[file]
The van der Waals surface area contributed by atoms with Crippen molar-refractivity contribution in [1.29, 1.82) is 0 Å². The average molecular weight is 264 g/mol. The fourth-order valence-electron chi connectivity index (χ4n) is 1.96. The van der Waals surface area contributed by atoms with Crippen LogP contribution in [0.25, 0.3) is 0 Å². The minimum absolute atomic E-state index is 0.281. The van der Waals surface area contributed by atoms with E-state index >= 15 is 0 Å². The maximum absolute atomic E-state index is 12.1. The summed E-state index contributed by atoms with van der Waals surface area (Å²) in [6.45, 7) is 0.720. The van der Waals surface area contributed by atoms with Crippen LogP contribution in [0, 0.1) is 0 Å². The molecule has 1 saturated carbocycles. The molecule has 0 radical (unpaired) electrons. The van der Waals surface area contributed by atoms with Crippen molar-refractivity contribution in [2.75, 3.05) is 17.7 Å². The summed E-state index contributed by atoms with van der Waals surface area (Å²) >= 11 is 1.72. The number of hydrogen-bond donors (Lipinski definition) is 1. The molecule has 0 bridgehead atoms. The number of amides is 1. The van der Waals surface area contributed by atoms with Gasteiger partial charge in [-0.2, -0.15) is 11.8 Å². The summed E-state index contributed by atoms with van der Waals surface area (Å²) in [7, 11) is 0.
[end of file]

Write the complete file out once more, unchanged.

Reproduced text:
The van der Waals surface area contributed by atoms with Crippen molar-refractivity contribution in [1.29, 1.82) is 0 Å². The average molecular weight is 264 g/mol. The fourth-order valence-electron chi connectivity index (χ4n) is 1.96. The van der Waals surface area contributed by atoms with Crippen LogP contribution in [0.25, 0.3) is 0 Å². The minimum absolute atomic E-state index is 0.281. The van der Waals surface area contributed by atoms with E-state index >= 15 is 0 Å². The maximum absolute atomic E-state index is 12.1. The summed E-state index contributed by atoms with van der Waals surface area (Å²) in [6.45, 7) is 0.720. The van der Waals surface area contributed by atoms with Crippen LogP contribution in [0, 0.1) is 0 Å². The molecule has 1 saturated carbocycles. The molecule has 0 radical (unpaired) electrons. The van der Waals surface area contributed by atoms with Crippen molar-refractivity contribution in [2.75, 3.05) is 17.7 Å². The summed E-state index contributed by atoms with van der Waals surface area (Å²) >= 11 is 1.72. The number of hydrogen-bond donors (Lipinski definition) is 1. The molecule has 0 bridgehead atoms. The number of amides is 1. The van der Waals surface area contributed by atoms with Gasteiger partial charge in [-0.2, -0.15) is 11.8 Å². The summed E-state index contributed by atoms with van der Waals surface area (Å²) in [7, 11) is 0.